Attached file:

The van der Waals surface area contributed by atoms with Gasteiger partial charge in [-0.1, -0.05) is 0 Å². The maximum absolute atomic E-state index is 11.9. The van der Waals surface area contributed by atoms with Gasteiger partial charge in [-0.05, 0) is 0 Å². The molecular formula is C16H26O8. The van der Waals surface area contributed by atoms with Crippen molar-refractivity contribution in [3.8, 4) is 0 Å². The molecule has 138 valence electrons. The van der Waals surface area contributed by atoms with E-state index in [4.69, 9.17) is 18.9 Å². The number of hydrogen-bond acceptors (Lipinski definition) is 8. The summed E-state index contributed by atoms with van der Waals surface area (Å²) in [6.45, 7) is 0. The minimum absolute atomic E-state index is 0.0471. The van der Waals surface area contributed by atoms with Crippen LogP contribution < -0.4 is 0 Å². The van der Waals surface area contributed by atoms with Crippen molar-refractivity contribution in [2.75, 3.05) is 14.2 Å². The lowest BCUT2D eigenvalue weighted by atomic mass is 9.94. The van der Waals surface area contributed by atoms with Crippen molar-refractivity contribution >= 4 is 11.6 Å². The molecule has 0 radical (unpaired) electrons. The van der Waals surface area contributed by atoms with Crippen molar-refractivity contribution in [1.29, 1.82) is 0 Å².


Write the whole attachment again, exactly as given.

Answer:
The van der Waals surface area contributed by atoms with Gasteiger partial charge in [-0.1, -0.05) is 0 Å². The maximum absolute atomic E-state index is 11.9. The van der Waals surface area contributed by atoms with Gasteiger partial charge in [-0.05, 0) is 0 Å². The molecular formula is C16H26O8. The van der Waals surface area contributed by atoms with Crippen molar-refractivity contribution in [3.8, 4) is 0 Å². The molecule has 138 valence electrons. The van der Waals surface area contributed by atoms with E-state index in [4.69, 9.17) is 18.9 Å². The number of hydrogen-bond acceptors (Lipinski definition) is 8. The summed E-state index contributed by atoms with van der Waals surface area (Å²) in [6.45, 7) is 0. The minimum absolute atomic E-state index is 0.0471. The van der Waals surface area contributed by atoms with Crippen LogP contribution < -0.4 is 0 Å². The van der Waals surface area contributed by atoms with Crippen molar-refractivity contribution in [2.75, 3.05) is 14.2 Å². The lowest BCUT2D eigenvalue weighted by atomic mass is 9.94. The van der Waals surface area contributed by atoms with Crippen molar-refractivity contribution >= 4 is 11.6 Å². The molecule has 0 radical (unpaired) electrons. The van der Waals surface area contributed by atoms with Crippen molar-refractivity contribution in [1.29, 1.82) is 0 Å².